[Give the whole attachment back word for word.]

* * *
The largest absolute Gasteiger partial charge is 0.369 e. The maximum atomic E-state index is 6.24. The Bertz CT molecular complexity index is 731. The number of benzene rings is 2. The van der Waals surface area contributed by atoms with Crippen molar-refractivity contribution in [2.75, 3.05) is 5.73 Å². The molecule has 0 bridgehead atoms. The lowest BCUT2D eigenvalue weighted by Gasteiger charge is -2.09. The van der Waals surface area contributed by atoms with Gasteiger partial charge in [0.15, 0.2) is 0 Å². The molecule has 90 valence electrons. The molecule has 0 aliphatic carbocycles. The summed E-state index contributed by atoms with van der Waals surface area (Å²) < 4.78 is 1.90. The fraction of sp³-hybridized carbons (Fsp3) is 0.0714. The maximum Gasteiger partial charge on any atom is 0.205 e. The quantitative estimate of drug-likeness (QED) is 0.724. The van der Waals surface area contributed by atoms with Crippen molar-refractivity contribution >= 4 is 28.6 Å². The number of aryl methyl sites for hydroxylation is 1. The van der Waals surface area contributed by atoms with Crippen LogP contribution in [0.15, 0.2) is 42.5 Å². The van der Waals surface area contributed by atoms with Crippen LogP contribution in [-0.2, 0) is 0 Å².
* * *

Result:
The largest absolute Gasteiger partial charge is 0.369 e. The maximum atomic E-state index is 6.24. The Bertz CT molecular complexity index is 731. The number of benzene rings is 2. The van der Waals surface area contributed by atoms with Crippen molar-refractivity contribution in [2.75, 3.05) is 5.73 Å². The molecule has 0 bridgehead atoms. The lowest BCUT2D eigenvalue weighted by Gasteiger charge is -2.09. The van der Waals surface area contributed by atoms with Gasteiger partial charge in [0.15, 0.2) is 0 Å². The molecule has 90 valence electrons. The molecule has 0 aliphatic carbocycles. The summed E-state index contributed by atoms with van der Waals surface area (Å²) < 4.78 is 1.90. The fraction of sp³-hybridized carbons (Fsp3) is 0.0714. The maximum Gasteiger partial charge on any atom is 0.205 e. The quantitative estimate of drug-likeness (QED) is 0.724. The van der Waals surface area contributed by atoms with Crippen molar-refractivity contribution >= 4 is 28.6 Å². The number of aryl methyl sites for hydroxylation is 1. The van der Waals surface area contributed by atoms with Crippen LogP contribution in [0.15, 0.2) is 42.5 Å². The van der Waals surface area contributed by atoms with Crippen LogP contribution in [-0.2, 0) is 0 Å².